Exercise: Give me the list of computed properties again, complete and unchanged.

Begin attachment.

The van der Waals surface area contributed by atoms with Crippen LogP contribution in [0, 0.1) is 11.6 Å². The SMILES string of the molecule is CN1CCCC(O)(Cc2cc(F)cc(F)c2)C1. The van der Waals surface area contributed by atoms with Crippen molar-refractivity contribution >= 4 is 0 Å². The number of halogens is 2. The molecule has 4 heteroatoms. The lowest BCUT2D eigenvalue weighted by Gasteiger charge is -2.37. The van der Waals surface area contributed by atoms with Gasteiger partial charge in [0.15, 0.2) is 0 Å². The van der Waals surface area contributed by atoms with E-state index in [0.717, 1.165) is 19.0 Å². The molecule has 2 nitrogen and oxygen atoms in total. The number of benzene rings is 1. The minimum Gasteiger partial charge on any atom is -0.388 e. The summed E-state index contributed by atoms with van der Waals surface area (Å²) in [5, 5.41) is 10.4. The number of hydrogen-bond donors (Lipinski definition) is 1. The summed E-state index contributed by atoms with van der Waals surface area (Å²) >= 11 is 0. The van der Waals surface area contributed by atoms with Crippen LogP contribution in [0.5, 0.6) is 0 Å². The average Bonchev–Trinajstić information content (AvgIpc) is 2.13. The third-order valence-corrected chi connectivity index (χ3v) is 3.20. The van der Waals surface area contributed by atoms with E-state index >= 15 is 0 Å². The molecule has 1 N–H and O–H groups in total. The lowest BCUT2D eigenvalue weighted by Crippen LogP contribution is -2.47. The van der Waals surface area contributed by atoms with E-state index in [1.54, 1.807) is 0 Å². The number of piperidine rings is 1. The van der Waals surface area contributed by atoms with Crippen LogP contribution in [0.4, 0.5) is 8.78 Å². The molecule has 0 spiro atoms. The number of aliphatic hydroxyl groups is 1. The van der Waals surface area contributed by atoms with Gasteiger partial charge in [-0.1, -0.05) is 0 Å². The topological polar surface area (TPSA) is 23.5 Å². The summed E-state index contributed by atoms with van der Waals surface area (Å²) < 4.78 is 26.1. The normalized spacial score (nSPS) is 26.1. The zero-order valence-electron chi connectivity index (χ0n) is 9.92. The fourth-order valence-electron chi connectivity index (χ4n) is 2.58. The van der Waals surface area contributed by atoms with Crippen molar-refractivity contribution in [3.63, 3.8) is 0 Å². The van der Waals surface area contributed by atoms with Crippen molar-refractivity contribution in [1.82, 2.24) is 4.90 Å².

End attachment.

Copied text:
The van der Waals surface area contributed by atoms with Crippen LogP contribution in [0, 0.1) is 11.6 Å². The SMILES string of the molecule is CN1CCCC(O)(Cc2cc(F)cc(F)c2)C1. The van der Waals surface area contributed by atoms with Crippen molar-refractivity contribution >= 4 is 0 Å². The number of halogens is 2. The molecule has 4 heteroatoms. The lowest BCUT2D eigenvalue weighted by Gasteiger charge is -2.37. The van der Waals surface area contributed by atoms with Gasteiger partial charge in [0.15, 0.2) is 0 Å². The van der Waals surface area contributed by atoms with E-state index in [0.717, 1.165) is 19.0 Å². The molecule has 2 nitrogen and oxygen atoms in total. The number of benzene rings is 1. The minimum Gasteiger partial charge on any atom is -0.388 e. The summed E-state index contributed by atoms with van der Waals surface area (Å²) in [5, 5.41) is 10.4. The number of hydrogen-bond donors (Lipinski definition) is 1. The summed E-state index contributed by atoms with van der Waals surface area (Å²) >= 11 is 0. The van der Waals surface area contributed by atoms with Crippen LogP contribution in [0.5, 0.6) is 0 Å². The average Bonchev–Trinajstić information content (AvgIpc) is 2.13. The third-order valence-corrected chi connectivity index (χ3v) is 3.20. The van der Waals surface area contributed by atoms with E-state index >= 15 is 0 Å². The molecule has 1 N–H and O–H groups in total. The lowest BCUT2D eigenvalue weighted by Crippen LogP contribution is -2.47. The van der Waals surface area contributed by atoms with E-state index in [1.54, 1.807) is 0 Å². The number of piperidine rings is 1. The van der Waals surface area contributed by atoms with Crippen LogP contribution in [0.4, 0.5) is 8.78 Å². The molecule has 0 spiro atoms. The number of aliphatic hydroxyl groups is 1. The van der Waals surface area contributed by atoms with Gasteiger partial charge in [-0.1, -0.05) is 0 Å². The topological polar surface area (TPSA) is 23.5 Å². The summed E-state index contributed by atoms with van der Waals surface area (Å²) < 4.78 is 26.1. The normalized spacial score (nSPS) is 26.1. The zero-order valence-electron chi connectivity index (χ0n) is 9.92. The fourth-order valence-electron chi connectivity index (χ4n) is 2.58. The van der Waals surface area contributed by atoms with Crippen molar-refractivity contribution in [3.63, 3.8) is 0 Å². The van der Waals surface area contributed by atoms with Crippen molar-refractivity contribution in [1.82, 2.24) is 4.90 Å².